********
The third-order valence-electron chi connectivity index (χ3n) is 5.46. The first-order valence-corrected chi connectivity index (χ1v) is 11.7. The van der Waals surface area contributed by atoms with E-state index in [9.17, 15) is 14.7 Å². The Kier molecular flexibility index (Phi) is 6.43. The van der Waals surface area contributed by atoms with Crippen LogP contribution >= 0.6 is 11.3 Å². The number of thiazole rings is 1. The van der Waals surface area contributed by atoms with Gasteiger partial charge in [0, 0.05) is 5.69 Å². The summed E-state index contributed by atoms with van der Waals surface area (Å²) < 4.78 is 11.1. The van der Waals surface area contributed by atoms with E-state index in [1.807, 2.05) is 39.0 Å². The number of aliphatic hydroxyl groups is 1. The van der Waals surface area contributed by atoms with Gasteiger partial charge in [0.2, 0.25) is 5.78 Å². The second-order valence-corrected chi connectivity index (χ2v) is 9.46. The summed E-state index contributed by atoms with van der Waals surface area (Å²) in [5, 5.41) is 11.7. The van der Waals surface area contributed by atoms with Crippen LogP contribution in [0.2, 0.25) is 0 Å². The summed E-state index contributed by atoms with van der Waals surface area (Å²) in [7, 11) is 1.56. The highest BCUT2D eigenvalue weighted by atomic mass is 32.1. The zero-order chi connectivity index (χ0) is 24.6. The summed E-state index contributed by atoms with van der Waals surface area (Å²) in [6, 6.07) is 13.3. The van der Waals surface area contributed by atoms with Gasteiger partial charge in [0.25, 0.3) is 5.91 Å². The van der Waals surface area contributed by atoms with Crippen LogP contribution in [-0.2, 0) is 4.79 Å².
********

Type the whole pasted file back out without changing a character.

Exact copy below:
The third-order valence-electron chi connectivity index (χ3n) is 5.46. The first-order valence-corrected chi connectivity index (χ1v) is 11.7. The van der Waals surface area contributed by atoms with E-state index in [9.17, 15) is 14.7 Å². The Kier molecular flexibility index (Phi) is 6.43. The van der Waals surface area contributed by atoms with Crippen LogP contribution >= 0.6 is 11.3 Å². The number of thiazole rings is 1. The van der Waals surface area contributed by atoms with Gasteiger partial charge in [0, 0.05) is 5.69 Å². The summed E-state index contributed by atoms with van der Waals surface area (Å²) < 4.78 is 11.1. The van der Waals surface area contributed by atoms with E-state index in [1.807, 2.05) is 39.0 Å². The number of aliphatic hydroxyl groups is 1. The van der Waals surface area contributed by atoms with Gasteiger partial charge in [0.2, 0.25) is 5.78 Å². The second-order valence-corrected chi connectivity index (χ2v) is 9.46. The summed E-state index contributed by atoms with van der Waals surface area (Å²) in [5, 5.41) is 11.7. The van der Waals surface area contributed by atoms with Crippen LogP contribution in [0.2, 0.25) is 0 Å². The summed E-state index contributed by atoms with van der Waals surface area (Å²) in [7, 11) is 1.56. The highest BCUT2D eigenvalue weighted by atomic mass is 32.1. The zero-order chi connectivity index (χ0) is 24.6. The summed E-state index contributed by atoms with van der Waals surface area (Å²) in [6, 6.07) is 13.3. The van der Waals surface area contributed by atoms with Gasteiger partial charge in [0.25, 0.3) is 5.91 Å². The van der Waals surface area contributed by atoms with Crippen LogP contribution in [-0.2, 0) is 4.79 Å².